Saudi Arabia, despite moves to diversify its economy, is still almost entirely dependent upon oil. Petroleum sales provide the kingdom with 90 percent of its export earnings and 75 percent of its annual budget revenues. Saudi Arabia is a founding member of the Organization of Petroleum Exporting Countries (OPEC) which was founded in Baghdad, Iraq, in September of 1960 to unify and coordinate members' petroleum prices.
Iraq, Iran, Venezuela, and Kuwait were OPEC's other founding members. Qatar, Indonesia, Libya, the United Arab Emirates, Algeria, and Nigeria are also current members. OPEC countries are responsible for 40 percent of the world's oil production and 77 percent of its known reserves. Saudi Arabian oil exports make up nearly 30 percent of OPEC's yearly total exports. The government hopes to increase non-oil GDP by 4 percent between 2000 and 2004, with agriculture projected to expand by 3.1 percent per year, industry by 5.1 percent, and utilities (electricity, gas, and water) by 4.6 percent. Construction activity is expected to increase annually by over 6 percent.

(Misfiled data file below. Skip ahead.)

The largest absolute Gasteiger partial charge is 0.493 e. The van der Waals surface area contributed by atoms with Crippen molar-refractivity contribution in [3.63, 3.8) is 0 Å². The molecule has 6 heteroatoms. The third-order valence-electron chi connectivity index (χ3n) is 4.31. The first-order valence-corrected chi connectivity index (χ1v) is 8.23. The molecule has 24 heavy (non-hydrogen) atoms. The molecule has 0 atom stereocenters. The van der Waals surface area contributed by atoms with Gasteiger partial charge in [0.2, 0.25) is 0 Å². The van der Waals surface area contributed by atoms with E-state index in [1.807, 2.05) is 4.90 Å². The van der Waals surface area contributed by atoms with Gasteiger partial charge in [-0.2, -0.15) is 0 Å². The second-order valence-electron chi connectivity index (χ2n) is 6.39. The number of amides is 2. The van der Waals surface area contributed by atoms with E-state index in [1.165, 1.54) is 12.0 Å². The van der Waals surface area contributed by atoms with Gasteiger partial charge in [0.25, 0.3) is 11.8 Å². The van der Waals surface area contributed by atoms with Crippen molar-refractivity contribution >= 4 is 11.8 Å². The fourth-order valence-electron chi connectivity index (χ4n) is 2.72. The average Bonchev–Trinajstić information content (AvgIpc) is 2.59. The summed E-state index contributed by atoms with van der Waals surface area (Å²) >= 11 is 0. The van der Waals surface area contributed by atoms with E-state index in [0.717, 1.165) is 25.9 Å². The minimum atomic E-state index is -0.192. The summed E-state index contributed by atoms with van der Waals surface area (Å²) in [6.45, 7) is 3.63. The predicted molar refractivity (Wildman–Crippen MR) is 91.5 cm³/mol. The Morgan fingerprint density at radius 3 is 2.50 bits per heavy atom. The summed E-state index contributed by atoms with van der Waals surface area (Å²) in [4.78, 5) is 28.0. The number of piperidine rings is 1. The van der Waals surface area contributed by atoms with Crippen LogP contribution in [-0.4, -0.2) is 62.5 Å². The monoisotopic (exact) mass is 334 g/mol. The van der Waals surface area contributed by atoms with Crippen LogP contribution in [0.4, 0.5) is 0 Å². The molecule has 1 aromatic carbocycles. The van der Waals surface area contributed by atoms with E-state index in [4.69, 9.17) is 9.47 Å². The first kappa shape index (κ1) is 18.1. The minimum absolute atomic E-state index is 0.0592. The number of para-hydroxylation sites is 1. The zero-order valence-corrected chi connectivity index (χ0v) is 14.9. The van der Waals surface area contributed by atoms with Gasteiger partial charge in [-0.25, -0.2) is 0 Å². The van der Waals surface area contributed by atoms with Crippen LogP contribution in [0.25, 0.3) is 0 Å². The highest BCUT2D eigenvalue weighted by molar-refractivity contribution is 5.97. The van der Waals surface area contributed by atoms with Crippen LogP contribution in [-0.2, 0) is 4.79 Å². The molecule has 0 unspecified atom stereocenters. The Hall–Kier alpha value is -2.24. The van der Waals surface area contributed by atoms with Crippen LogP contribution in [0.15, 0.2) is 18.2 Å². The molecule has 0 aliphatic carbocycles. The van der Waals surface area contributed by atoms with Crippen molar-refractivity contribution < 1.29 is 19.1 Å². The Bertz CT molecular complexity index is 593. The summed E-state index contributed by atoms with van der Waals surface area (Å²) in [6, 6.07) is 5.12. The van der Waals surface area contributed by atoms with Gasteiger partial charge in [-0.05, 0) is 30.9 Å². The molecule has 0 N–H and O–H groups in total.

And non-oil mining had been targeted for an expansion of 8.3 percent per year, which would make it the fastest growing sector of the economy. Despite all such efforts to increase non-petroleum related economic functions, it will be difficult to move the country away from dominance by the petroleum sector.
In 1998, industry, which included oil production, contributed 47 percent of GDP and employed 25 percent of the total workforce of 7 million. Agriculture contributed just 6 percent of GDP and employed 12 percent of the workforce, while the services sector contributed another 47 percent and employed 63 percent of the workforce.